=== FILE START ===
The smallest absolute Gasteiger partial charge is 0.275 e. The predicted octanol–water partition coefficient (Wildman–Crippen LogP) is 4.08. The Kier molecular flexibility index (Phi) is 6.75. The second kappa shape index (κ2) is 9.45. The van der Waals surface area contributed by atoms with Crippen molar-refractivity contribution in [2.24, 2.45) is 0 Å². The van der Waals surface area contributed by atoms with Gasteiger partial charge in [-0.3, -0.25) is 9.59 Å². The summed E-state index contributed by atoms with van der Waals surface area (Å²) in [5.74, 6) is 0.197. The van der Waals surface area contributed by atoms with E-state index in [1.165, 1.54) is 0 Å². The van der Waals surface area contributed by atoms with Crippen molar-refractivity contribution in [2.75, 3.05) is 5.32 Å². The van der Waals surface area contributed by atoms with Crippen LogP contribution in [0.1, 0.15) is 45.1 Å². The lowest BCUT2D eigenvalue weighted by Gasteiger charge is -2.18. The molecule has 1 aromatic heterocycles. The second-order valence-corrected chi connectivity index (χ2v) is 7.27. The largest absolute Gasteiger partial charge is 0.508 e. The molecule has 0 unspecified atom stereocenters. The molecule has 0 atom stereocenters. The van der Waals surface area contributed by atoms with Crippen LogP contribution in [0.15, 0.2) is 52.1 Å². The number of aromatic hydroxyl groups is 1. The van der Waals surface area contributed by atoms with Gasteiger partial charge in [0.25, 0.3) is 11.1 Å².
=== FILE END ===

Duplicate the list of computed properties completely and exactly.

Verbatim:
The smallest absolute Gasteiger partial charge is 0.275 e. The predicted octanol–water partition coefficient (Wildman–Crippen LogP) is 4.08. The Kier molecular flexibility index (Phi) is 6.75. The second kappa shape index (κ2) is 9.45. The van der Waals surface area contributed by atoms with Crippen molar-refractivity contribution in [2.24, 2.45) is 0 Å². The van der Waals surface area contributed by atoms with Gasteiger partial charge in [-0.3, -0.25) is 9.59 Å². The summed E-state index contributed by atoms with van der Waals surface area (Å²) in [5.74, 6) is 0.197. The van der Waals surface area contributed by atoms with E-state index in [1.165, 1.54) is 0 Å². The van der Waals surface area contributed by atoms with Crippen molar-refractivity contribution in [2.75, 3.05) is 5.32 Å². The van der Waals surface area contributed by atoms with Crippen LogP contribution in [0.1, 0.15) is 45.1 Å². The lowest BCUT2D eigenvalue weighted by Gasteiger charge is -2.18. The molecule has 1 aromatic heterocycles. The second-order valence-corrected chi connectivity index (χ2v) is 7.27. The largest absolute Gasteiger partial charge is 0.508 e. The molecule has 0 unspecified atom stereocenters. The molecule has 0 atom stereocenters. The van der Waals surface area contributed by atoms with Crippen LogP contribution in [0.15, 0.2) is 52.1 Å². The number of aromatic hydroxyl groups is 1. The van der Waals surface area contributed by atoms with Gasteiger partial charge in [0.25, 0.3) is 11.1 Å².